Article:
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Or, How Many Ways Can We Do the History of Sexuality?
An anthropological pamphlet from 1934 features a series of photographs and illustrations that had become common to the genre of "scientific" pictorial display in the early twentieth century: images of naked tribal women, transvestism, bearded women, Siamese twins, female homosexuality, and dwarfism, to name just a few. The pamphlet proclaims its "500 authentic racial-esoteric" images to be "after the originals from scientific explorations, field studies and museum archives" and has as its aim the documenting of "racial peculiarities," "fetishism," "aberrations and perversions," "freaks and other abnormalities," along with "the erotic life of savage and civilized races of mankind" (see figs. 1 and 2). By the time of this pamphlet's appearance, the publication in America of George Gould and Walter Pyle's Anomalies and Curiosities of Medicine (1896) had already made available the country's most famous human aberrations, and the practice of the "freak photograph" had become an established tradition. Photographer Matthew Brady, eminent for his images of Civil War soldiers and their war-torn bodies, ran a studio in New York City's Bowery where he gained another kind of notoriety for his portraits of Tom Thumb, Chang and Eng, the Fiji Cannibals, and other human oddities. Not only thought to be scientifically useful but also in actuality hugely popular, these photographs illustrate what Henry James has called an "American scene"—a world preoccupied with observation, supervision, and the intrigues of a new technology. That fin de siècle rite of being photographed—in family portraits, medical studies, cabinet cards, and cartes de visite—inaugurated what would become, and remains, a resounding interest in the contours of the visible body.
Remarkable about these curiosities is the chain of connection they produce among a range of bodies designated odd and peculiar. This chain generates a kind of categorical promiscuity that blurs any readily decipherable intention or purpose that we might expect from a scientific treatise. In the [End Page 71]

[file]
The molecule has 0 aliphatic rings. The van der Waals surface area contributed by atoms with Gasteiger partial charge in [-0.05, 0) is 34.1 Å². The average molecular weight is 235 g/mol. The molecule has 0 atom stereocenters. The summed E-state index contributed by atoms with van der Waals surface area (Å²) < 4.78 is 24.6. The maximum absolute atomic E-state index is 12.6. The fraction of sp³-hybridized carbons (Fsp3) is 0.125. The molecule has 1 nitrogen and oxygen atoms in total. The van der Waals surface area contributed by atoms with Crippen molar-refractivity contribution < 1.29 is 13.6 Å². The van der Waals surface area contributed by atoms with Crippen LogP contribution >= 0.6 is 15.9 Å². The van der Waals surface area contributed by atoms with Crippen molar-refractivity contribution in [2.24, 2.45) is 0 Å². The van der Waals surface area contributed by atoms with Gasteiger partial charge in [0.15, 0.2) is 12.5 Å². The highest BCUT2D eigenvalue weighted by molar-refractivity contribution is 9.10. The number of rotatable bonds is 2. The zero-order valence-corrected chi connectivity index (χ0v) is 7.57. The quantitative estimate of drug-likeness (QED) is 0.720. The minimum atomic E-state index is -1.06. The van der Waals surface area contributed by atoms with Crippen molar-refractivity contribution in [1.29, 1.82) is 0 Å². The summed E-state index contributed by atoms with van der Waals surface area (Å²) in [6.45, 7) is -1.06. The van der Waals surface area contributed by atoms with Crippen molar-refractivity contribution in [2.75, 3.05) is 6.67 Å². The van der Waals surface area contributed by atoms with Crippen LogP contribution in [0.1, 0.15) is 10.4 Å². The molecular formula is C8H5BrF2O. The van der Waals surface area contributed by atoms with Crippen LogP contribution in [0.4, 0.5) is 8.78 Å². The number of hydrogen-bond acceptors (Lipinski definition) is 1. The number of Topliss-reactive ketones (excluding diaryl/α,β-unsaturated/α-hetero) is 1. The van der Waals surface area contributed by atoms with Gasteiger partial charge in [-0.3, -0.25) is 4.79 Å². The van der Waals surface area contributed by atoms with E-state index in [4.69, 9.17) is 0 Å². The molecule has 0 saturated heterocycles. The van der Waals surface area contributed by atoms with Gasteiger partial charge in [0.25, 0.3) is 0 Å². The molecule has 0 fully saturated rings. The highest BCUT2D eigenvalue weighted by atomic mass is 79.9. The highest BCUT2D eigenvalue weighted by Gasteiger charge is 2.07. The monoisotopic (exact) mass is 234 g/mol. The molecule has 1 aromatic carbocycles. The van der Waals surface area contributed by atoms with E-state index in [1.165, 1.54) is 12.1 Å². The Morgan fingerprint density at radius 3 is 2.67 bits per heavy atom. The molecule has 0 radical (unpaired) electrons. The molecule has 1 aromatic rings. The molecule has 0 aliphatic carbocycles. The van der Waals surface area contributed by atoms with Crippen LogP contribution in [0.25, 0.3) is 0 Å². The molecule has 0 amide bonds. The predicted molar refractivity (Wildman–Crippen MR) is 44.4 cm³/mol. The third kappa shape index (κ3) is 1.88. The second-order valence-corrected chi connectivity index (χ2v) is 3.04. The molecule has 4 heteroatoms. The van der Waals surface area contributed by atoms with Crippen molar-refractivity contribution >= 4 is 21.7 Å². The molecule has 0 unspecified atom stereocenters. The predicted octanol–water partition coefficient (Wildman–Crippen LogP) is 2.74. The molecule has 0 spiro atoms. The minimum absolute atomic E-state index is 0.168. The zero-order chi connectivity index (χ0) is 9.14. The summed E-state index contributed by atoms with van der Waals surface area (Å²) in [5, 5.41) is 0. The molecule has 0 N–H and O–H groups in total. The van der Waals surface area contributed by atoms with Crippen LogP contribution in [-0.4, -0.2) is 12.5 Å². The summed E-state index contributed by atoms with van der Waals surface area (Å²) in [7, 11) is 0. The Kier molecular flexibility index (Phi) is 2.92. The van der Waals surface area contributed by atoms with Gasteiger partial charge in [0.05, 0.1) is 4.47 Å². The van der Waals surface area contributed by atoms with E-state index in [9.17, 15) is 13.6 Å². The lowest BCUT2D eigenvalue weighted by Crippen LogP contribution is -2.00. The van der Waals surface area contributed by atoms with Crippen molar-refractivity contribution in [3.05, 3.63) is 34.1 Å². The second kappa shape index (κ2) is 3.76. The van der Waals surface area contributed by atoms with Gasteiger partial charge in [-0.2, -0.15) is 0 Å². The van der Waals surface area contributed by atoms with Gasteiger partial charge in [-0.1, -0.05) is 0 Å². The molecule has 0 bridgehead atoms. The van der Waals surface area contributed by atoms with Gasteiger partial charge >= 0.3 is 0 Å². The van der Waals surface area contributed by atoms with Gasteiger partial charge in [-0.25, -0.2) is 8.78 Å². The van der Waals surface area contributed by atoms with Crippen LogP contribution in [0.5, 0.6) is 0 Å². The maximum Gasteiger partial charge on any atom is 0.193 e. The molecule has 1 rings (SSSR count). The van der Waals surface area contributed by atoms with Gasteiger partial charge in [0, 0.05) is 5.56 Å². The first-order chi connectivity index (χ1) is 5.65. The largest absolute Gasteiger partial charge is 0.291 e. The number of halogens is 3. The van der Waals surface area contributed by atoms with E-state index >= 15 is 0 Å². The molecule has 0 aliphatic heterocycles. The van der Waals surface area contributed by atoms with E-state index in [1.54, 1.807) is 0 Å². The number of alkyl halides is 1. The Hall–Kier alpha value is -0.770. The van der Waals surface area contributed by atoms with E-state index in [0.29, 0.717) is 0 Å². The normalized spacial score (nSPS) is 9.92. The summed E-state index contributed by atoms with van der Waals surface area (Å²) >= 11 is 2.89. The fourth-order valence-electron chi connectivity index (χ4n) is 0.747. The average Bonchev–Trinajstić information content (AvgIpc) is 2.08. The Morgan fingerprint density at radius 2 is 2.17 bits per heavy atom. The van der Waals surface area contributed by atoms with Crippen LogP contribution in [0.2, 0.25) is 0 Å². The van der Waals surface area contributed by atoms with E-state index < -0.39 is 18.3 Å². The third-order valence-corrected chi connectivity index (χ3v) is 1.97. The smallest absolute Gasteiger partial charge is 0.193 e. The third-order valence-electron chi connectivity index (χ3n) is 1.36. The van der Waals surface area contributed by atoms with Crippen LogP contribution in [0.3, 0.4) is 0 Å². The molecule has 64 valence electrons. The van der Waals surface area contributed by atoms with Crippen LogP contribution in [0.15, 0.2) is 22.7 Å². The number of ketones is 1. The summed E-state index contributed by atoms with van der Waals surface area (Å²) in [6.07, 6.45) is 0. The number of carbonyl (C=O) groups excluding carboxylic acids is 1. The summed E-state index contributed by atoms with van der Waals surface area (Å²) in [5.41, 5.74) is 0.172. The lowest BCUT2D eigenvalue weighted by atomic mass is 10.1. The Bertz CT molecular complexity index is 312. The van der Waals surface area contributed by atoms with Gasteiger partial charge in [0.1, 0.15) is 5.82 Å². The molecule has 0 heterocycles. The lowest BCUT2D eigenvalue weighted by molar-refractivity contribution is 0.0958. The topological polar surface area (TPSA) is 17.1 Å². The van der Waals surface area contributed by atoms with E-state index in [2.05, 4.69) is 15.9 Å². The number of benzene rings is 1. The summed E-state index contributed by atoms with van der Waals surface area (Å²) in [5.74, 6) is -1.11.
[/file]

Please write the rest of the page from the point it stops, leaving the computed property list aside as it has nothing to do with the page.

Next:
pamphlet, for example, a diagram illustrating "where additional milk glands sometimes appear in the female body"—drawing upon contemporaneous theories of reversion and atavism—appear alongside a sketch of conjoined twins from Hungary. While corporeal aberration seems to be what draws these two images together, the pamphlet never analyzes or explains this connection, nor does it disclose the relationship of these images to earlier ones of Parisian sex clubs and a "corset fetishist."
The persistent recurrence to sexual categories to label the images, in addition to the pamphlet's focus on images of a sexualized (at times pornographically displayed) body, suggests that the images in its pages may belong to the history of sexuality. It would not be quite right, however, to understand these images as informing something like a "history of homosexuality" in any stable or unified sense, despite the pamphlet's inclusion of images of homosexuals, transvestites, and women passing as men. As the harnessing together of "racial peculiarities," "aberrations and perversions," and "freaks and other abnormalities" in the pseudo-anthropological text literally illustrates, the scientific construction of perverse bodies is part of a complex cultural story not limited to sexuality, homosexuality, or sexual identity. In fact, the construction of perversity appears as part of a story in which race, gender, physical deformation, sexuality, and many other bodily forms and practices emerge in ontologically and...